Another pivotal in-state matchup as Wake Forest vists UNC

The Demon Deacons have reeled off four straight wins and will head to Chapel Hill looking to repeat last year’s victory over the Tar Heels

Quarterback Sam Hartman, running back Christian Beal-Smith and the Demon Deacons had an extra week to prepare for this Saturday’s game in Chapel Hill against UNC. (Dennis Nett courtesy of the ACC)

Three weeks into the disjointed 2020 college football season, North Carolina was a top-10 team while Wake Forest was already being written off after losing its first two games against ACC opponents Clemson and NC State.

When the Tar Heels and Deacons meet Saturday at Kenan Stadium, they’ll do so on virtually equal terms.

Coach Mack Brown’s team is still highly regarded despite ugly losses to struggling Florida State and Virginia that dropped it out of the national rankings. UNC is a 13½-point favorite against its in-state rival.

But the Tar Heels (5-2, 5-2 ACC) don’t have to look very far down the conference standings to see the Deacons catching up with them after four straight victories, including impressive wins against Virginia Tech and Syracuse leading into last week’s open date.

It’s a turnaround that has caught many by surprise.

But not Brown.

“You start looking at what Dave Clawson has done at Wake Forest for a long time, they’re always well-coached,” the UNC Hall of Famer said. “I’ve never thought he gets the credit for the way his teams play.

“They always have really good players and they’re never ranked high in recruiting, so they do a fantastic job in evaluating and developing players. And they always play hard.”

While the Deacons (4-2, 3-2) have gotten better as the season has worn on, Brown’s Tar Heels seem to be stuck in a roller-coaster pattern of alternating between a well-oiled machine one week and a self-destructive time bomb the next.

After bouncing back from a confounding loss at Virginia two weeks ago with a 56-24 dismantling of Duke in the battle for the Victory Bell on Saturday, UNC is now hoping to put two good efforts together in consecutive weeks.

Something it has yet to do this season.

“We’re trying to tell them in life’s lessons,” Brown said, adding that the best teams are the ones that learn to play with intensity week in and week out. “A lot of bankruptcies come right after you have your best year and people get a little relaxed. Why do people not win championships year in and year out? Why did they win one year and the next year, they’re not quite as good? Well, it’s partly because people all want to beat them and they circle them.

“But the other thing is that you don’t do all the little things quite as well right after you’re satisfied, and we can’t be satisfied. We’ve got to coach them harder this week than we did last week and act like they lost the game, very honestly.”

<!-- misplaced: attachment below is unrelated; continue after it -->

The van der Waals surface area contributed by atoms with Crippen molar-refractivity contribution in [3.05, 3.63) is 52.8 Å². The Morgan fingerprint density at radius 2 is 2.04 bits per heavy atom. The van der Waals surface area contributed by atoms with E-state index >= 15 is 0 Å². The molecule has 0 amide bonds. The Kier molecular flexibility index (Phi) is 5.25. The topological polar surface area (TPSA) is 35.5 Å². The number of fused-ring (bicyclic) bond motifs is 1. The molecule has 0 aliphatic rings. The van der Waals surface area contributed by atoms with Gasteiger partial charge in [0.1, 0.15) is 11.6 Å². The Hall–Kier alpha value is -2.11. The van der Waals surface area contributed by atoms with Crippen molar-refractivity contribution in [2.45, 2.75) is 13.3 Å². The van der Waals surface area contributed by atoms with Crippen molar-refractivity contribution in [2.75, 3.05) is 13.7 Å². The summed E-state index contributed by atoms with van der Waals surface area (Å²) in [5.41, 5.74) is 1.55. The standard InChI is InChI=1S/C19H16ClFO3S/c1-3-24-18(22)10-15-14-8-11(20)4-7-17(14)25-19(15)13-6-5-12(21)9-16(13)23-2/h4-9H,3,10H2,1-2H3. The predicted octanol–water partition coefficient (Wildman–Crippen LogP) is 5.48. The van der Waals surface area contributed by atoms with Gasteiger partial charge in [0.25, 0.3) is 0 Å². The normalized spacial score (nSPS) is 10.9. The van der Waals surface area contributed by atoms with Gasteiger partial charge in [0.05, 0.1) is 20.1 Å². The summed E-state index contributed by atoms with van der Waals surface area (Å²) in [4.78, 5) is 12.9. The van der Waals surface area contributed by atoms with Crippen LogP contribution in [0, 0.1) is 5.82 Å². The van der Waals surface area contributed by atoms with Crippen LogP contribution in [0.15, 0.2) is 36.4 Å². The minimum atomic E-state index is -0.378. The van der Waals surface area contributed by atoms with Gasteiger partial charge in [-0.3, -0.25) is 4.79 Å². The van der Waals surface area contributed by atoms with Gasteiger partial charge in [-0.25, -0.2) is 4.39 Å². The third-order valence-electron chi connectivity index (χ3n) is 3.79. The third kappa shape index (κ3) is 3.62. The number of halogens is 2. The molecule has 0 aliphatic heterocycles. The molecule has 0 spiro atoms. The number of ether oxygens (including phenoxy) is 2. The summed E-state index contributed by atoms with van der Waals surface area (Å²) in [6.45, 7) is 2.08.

Or maybe Brown and his staff should simply remind their players about what happened the last time these two teams met — a year ago in a rare nonconference matchup between the long-time in-state rivals.

The Tar Heels were riding high after back-to-back upsets of South Carolina and Miami before the Deacons knocked them back by jumping out to a quick three-touchdown lead on the way to a 24-18 victory in Winston-Salem.

This year’s Deacons aren’t as experienced as that 2019 squad. But they do present a tricky matchup for UNC because the things they do well, particularly their ability to run the ball and pressure the quarterback, are areas in which the Tar Heels have struggled.

“They’ve got a lot of guys back that kept us from moving the ball last year,” Brown said. “We’ve got our hands full. I think the guys will understand that this year.”

And unlike UNC, the Deacons don’t beat themselves.

Wake has committed only one turnover all season and quarterback Sam Hartman has yet to be intercepted. On the other side of the ball, its defense has taken the ball away 15 times for a nation’s best plus-14 ratio.

“I think we’re a much better team,” Clawson said after his team’s decisive 38-14 win at Syracuse on Oct. 31. “It’s a team that’s capable of playing in different ways to win. It’s nice to know we don’t have to score 40 points to win like we did the last two years. You can’t cheat against us. We have good balance going on.”

Putting together a game plan to stop the Deacons, Brown said, is only half the battle.

“These aren’t video games. They’re human beings,” the UNC coach said. “What we’ve got to do is work really hard to prepare the best we can to beat Wake Forest and not anything else.

“Really and truly, it’s not about the other team. We look at their tendencies, we know what they do. It’s about us, and we’ve got to play well.”